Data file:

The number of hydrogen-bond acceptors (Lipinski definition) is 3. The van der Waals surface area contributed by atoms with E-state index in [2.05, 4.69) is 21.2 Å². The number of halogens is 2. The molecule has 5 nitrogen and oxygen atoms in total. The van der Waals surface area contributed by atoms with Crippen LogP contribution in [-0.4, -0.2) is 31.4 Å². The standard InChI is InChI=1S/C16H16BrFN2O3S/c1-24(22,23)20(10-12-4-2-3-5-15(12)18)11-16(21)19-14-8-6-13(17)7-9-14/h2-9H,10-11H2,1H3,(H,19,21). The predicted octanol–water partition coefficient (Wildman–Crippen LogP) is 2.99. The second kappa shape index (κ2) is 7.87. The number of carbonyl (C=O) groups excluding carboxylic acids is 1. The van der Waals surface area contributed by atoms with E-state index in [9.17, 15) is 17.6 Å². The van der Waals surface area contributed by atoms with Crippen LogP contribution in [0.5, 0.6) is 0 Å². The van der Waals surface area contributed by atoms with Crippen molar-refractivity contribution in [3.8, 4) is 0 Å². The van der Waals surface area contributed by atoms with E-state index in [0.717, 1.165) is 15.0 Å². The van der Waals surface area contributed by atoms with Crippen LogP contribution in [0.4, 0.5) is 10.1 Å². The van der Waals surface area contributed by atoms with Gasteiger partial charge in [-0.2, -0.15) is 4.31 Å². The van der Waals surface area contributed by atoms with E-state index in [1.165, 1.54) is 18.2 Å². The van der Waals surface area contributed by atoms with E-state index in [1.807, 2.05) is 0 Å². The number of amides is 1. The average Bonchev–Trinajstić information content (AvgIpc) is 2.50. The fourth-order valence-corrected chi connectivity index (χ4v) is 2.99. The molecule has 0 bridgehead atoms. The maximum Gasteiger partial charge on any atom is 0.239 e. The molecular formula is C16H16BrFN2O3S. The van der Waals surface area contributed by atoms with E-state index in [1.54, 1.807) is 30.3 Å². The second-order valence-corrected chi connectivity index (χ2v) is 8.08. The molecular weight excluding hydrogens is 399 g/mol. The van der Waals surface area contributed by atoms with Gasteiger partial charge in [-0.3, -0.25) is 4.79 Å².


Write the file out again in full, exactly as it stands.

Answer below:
The number of hydrogen-bond acceptors (Lipinski definition) is 3. The van der Waals surface area contributed by atoms with E-state index in [2.05, 4.69) is 21.2 Å². The number of halogens is 2. The molecule has 5 nitrogen and oxygen atoms in total. The van der Waals surface area contributed by atoms with Crippen LogP contribution in [-0.4, -0.2) is 31.4 Å². The standard InChI is InChI=1S/C16H16BrFN2O3S/c1-24(22,23)20(10-12-4-2-3-5-15(12)18)11-16(21)19-14-8-6-13(17)7-9-14/h2-9H,10-11H2,1H3,(H,19,21). The predicted octanol–water partition coefficient (Wildman–Crippen LogP) is 2.99. The second kappa shape index (κ2) is 7.87. The number of carbonyl (C=O) groups excluding carboxylic acids is 1. The van der Waals surface area contributed by atoms with E-state index in [9.17, 15) is 17.6 Å². The van der Waals surface area contributed by atoms with Crippen LogP contribution in [0.5, 0.6) is 0 Å². The van der Waals surface area contributed by atoms with Crippen molar-refractivity contribution in [3.8, 4) is 0 Å². The van der Waals surface area contributed by atoms with E-state index in [0.717, 1.165) is 15.0 Å². The van der Waals surface area contributed by atoms with Crippen LogP contribution in [0.4, 0.5) is 10.1 Å². The van der Waals surface area contributed by atoms with Gasteiger partial charge in [-0.2, -0.15) is 4.31 Å². The van der Waals surface area contributed by atoms with E-state index in [1.165, 1.54) is 18.2 Å². The van der Waals surface area contributed by atoms with E-state index in [1.807, 2.05) is 0 Å². The number of amides is 1. The average Bonchev–Trinajstić information content (AvgIpc) is 2.50. The fourth-order valence-corrected chi connectivity index (χ4v) is 2.99. The molecule has 0 bridgehead atoms. The maximum Gasteiger partial charge on any atom is 0.239 e. The molecular formula is C16H16BrFN2O3S. The van der Waals surface area contributed by atoms with E-state index in [1.54, 1.807) is 30.3 Å². The second-order valence-corrected chi connectivity index (χ2v) is 8.08. The molecular weight excluding hydrogens is 399 g/mol. The van der Waals surface area contributed by atoms with Gasteiger partial charge in [-0.3, -0.25) is 4.79 Å².